More Choices, Less Traffic

Times change. Ideas shift.

New paradigms emerge to meet the needs and wants of today’s society. May this framing document contribute to such a fruitful, prosperity-enhancing transition.

The June 2018 framing document “More Choices, Less Traffic” presented by Climate Resolve in partnership with ClimatePlan describes the interrelation of transportation investments and land use patterns that are behind California’s congestion woes, and then suggests an alternative path forward — one in which per capita VMT reduction is a central strategy.

It then describes the numerous co-benefits besides curbing congestion and improving mobility that go hand-in-hand with such a reduced VMT scenario, and recommends an intersectional, cross-jurisdictional, equity-enhancing approach as having the most potential to improve lives.

This framing document was prepared in the lead-up to the first joint meeting of the California Air Resources Board and California Transportation Commission, the purpose of which is to coordinate implementation of programs and policies that have a nexus to achieving State transportation and air quality goals.

The organizations that contributed to its drafting are all part of the ClimatePlan network, which works with non-profit organizations throughout the state of California to change how land use planning and transportation investments occur in California. Their vision is to create a healthier, more sustainable California, where people of all backgrounds and incomes have the opportunity to thrive.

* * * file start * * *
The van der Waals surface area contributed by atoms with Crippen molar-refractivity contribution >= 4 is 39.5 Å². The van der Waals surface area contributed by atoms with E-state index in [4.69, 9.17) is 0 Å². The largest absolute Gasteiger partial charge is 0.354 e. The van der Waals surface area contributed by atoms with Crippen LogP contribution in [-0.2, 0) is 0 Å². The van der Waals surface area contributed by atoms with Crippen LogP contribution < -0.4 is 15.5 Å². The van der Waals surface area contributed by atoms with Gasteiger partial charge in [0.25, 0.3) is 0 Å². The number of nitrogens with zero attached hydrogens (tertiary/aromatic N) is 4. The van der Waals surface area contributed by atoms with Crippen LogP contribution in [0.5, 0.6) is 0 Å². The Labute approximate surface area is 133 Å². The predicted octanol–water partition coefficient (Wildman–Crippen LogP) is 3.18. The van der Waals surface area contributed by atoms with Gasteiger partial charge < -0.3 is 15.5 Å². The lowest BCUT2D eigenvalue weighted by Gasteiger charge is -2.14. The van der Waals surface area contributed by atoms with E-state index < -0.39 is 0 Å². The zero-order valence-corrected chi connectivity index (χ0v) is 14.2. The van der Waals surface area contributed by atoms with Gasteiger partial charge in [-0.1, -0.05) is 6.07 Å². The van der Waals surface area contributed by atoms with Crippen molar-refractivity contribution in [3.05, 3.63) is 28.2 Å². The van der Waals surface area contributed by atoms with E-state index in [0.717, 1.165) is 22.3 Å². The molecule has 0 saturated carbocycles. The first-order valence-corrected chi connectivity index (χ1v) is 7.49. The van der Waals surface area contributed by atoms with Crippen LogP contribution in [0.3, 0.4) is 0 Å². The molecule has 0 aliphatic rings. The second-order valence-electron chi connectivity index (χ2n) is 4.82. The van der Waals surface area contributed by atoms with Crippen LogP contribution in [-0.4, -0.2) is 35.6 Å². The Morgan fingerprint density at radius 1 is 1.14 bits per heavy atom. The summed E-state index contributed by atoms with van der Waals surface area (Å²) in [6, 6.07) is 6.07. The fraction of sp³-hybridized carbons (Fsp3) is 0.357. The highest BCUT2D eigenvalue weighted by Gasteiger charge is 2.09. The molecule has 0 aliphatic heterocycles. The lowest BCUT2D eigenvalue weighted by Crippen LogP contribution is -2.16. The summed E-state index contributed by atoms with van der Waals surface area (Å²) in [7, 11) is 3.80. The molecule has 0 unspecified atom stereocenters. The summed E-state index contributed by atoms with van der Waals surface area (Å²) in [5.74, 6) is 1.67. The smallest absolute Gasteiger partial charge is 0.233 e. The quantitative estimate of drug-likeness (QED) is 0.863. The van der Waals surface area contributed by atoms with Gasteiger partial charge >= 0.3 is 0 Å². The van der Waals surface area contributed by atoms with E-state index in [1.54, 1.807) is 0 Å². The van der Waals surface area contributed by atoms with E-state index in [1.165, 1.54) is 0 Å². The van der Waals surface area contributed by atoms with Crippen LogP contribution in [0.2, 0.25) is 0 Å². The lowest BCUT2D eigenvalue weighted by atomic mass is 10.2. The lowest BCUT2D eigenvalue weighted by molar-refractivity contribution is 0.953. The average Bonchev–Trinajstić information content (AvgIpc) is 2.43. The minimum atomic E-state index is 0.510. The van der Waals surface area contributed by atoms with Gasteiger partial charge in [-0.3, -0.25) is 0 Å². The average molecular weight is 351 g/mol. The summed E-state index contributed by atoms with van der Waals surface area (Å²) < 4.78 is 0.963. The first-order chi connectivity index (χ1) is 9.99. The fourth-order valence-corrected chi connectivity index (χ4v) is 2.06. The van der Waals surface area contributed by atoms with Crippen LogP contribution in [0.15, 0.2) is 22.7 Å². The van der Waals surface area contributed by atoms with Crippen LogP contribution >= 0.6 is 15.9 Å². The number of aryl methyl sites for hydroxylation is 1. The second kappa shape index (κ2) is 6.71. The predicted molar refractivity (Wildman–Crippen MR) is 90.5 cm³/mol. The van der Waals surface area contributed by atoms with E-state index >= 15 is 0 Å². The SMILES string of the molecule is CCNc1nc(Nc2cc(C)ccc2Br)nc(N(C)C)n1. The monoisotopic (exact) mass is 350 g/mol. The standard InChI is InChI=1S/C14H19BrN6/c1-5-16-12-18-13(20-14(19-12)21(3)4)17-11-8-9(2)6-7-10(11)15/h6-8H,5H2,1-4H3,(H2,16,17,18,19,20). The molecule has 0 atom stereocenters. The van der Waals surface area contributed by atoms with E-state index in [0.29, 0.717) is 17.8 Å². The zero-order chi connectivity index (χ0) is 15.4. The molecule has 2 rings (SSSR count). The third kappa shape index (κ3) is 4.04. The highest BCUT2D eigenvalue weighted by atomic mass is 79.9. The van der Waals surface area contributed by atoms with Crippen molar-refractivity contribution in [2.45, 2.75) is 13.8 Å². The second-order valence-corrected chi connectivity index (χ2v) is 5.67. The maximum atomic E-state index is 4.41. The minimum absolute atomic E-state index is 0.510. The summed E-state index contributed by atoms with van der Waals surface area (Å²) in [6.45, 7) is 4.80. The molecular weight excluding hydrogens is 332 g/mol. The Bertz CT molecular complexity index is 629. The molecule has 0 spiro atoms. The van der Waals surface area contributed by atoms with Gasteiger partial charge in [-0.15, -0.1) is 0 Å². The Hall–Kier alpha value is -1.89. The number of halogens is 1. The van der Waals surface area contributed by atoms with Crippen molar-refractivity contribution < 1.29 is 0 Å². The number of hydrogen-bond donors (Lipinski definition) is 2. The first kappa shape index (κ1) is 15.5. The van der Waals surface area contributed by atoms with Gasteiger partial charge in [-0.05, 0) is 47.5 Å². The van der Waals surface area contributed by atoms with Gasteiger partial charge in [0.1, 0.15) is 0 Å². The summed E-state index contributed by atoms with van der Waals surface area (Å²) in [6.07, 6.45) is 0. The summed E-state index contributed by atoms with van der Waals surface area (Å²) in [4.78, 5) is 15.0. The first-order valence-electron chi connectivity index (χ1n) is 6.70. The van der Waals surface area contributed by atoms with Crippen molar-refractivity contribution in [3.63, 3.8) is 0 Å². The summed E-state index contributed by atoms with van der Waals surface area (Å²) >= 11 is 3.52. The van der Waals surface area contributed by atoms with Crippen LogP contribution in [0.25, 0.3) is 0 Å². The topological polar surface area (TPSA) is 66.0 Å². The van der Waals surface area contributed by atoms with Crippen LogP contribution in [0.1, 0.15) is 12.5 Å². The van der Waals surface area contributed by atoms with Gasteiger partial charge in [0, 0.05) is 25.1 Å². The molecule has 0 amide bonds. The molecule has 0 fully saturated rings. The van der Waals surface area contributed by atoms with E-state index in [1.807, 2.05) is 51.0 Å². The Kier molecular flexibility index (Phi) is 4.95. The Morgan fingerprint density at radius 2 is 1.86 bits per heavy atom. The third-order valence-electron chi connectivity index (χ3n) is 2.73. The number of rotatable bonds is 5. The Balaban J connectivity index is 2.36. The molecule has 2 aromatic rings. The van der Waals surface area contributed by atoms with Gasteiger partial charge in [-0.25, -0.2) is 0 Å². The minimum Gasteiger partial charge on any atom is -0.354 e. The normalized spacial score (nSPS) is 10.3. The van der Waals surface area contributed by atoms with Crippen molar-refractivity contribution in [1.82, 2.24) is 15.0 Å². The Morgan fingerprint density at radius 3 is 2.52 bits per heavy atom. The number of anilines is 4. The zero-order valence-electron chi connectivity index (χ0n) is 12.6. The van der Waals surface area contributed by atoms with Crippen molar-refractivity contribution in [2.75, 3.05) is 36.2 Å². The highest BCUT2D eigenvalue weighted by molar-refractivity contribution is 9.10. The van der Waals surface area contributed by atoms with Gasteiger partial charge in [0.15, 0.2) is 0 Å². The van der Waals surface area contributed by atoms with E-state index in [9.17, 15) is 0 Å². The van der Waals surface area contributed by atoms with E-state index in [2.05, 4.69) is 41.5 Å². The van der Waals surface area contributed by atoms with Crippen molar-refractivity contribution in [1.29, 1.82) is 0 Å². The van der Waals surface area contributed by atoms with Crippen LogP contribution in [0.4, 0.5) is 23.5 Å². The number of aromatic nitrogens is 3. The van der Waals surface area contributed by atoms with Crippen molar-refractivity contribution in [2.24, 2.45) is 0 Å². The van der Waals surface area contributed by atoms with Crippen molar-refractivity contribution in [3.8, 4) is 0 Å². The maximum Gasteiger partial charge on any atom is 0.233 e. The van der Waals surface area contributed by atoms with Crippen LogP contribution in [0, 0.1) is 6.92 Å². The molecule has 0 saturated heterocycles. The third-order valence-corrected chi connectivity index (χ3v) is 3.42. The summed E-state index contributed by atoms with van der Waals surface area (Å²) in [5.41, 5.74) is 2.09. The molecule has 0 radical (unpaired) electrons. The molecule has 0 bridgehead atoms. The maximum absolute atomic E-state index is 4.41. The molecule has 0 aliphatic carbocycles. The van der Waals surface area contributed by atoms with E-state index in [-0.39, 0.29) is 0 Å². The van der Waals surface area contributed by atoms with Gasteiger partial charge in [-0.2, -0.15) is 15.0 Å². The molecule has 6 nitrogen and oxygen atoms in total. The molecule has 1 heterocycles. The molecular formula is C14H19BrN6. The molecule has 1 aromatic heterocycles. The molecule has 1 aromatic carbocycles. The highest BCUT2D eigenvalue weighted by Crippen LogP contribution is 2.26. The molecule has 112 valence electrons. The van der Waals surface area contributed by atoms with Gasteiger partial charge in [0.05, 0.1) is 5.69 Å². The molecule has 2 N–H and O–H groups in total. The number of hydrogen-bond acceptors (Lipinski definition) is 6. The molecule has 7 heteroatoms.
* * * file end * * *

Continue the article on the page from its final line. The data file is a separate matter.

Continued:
The author of this framing document is Bryn Lindblad, Deputy Director of Climate Resolve.


Ella Wise and Chanell Fletcher of ClimatePlan were instrumental to the collaborative process that informed its drafting. Matt Baker of Planning and Conservation League offered invaluable insight throughout the process. Other members of the work group that provided useful input and advice along the way include: Veronica Tovar (Catholic Charities), Carter Rubin (Natural Resources Defense Council), Bill Sadler (Public Health Alliance of Southern California), Linda Rudolph (Public Health Institute), Jonathan Matz (Safe Routes to School National Partnership), Esther Postiglione and Tony Dang (California Walks), Kyle Rentschler (Sierra Club), and Kathy Dervin (350 Bay Area). Additional contributors include: Jared Sanchez (California Bicycle Coalition), Adam Livingston (Sequoia Riverlands Trust), Stuart Cohen (TransForm), Salem Afangideh (Public Advocates), and Erika Rincón (PolicyLink). The author is grateful to each and every one of them for their feedback and partnership.


Roads are congested

  • California urban centers are some of the most congested in the nation, worsening quality of life for Californians.

VMT per capita is increasing

  • VMT per capita increased by .8% in California from 2012 to 2016.

Autonomous vehicles impact to VMT and congestion is uncertain

  • Autonomous vehicles (AVs) are expected to increase car travel and road congestion, although policies and market mechanisms, such as promoting ride-pooling and connections to transit service, could curb the growth in VMT.

Adding road capacity in congested, high-growth areas does not reduce congestion

  • More road capacity induces demand for driving, increasing overall VMT.

Highway expansion continues